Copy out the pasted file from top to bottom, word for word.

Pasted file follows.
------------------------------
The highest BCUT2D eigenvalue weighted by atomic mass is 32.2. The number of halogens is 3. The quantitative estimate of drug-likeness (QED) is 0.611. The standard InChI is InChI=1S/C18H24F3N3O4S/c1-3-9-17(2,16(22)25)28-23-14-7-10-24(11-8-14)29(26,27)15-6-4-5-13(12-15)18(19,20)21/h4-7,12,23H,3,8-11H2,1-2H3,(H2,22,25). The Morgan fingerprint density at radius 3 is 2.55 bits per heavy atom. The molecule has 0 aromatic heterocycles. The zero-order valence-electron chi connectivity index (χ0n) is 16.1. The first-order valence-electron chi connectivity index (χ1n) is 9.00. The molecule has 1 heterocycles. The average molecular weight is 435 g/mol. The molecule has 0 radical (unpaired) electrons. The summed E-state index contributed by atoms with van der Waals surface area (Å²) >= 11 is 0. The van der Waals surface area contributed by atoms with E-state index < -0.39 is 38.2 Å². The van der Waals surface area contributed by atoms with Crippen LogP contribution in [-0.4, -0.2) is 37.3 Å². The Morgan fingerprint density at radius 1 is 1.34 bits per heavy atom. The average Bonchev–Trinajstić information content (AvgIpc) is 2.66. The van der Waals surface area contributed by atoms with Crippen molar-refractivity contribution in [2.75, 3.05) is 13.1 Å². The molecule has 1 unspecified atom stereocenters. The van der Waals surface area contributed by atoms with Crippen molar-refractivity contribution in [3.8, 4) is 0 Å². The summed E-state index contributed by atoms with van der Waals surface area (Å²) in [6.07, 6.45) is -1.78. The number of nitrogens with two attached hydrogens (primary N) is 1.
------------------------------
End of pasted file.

The highest BCUT2D eigenvalue weighted by atomic mass is 32.2. The number of halogens is 3. The quantitative estimate of drug-likeness (QED) is 0.611. The standard InChI is InChI=1S/C18H24F3N3O4S/c1-3-9-17(2,16(22)25)28-23-14-7-10-24(11-8-14)29(26,27)15-6-4-5-13(12-15)18(19,20)21/h4-7,12,23H,3,8-11H2,1-2H3,(H2,22,25). The Morgan fingerprint density at radius 3 is 2.55 bits per heavy atom. The molecule has 0 aromatic heterocycles. The zero-order valence-electron chi connectivity index (χ0n) is 16.1. The first-order valence-electron chi connectivity index (χ1n) is 9.00. The molecule has 1 heterocycles. The average molecular weight is 435 g/mol. The molecule has 0 radical (unpaired) electrons. The summed E-state index contributed by atoms with van der Waals surface area (Å²) >= 11 is 0. The van der Waals surface area contributed by atoms with E-state index < -0.39 is 38.2 Å². The van der Waals surface area contributed by atoms with Crippen LogP contribution in [-0.4, -0.2) is 37.3 Å². The Morgan fingerprint density at radius 1 is 1.34 bits per heavy atom. The average Bonchev–Trinajstić information content (AvgIpc) is 2.66. The van der Waals surface area contributed by atoms with Crippen molar-refractivity contribution in [2.75, 3.05) is 13.1 Å². The molecule has 1 unspecified atom stereocenters. The van der Waals surface area contributed by atoms with Crippen molar-refractivity contribution in [3.8, 4) is 0 Å². The summed E-state index contributed by atoms with van der Waals surface area (Å²) in [6.07, 6.45) is -1.78. The number of nitrogens with two attached hydrogens (primary N) is 1.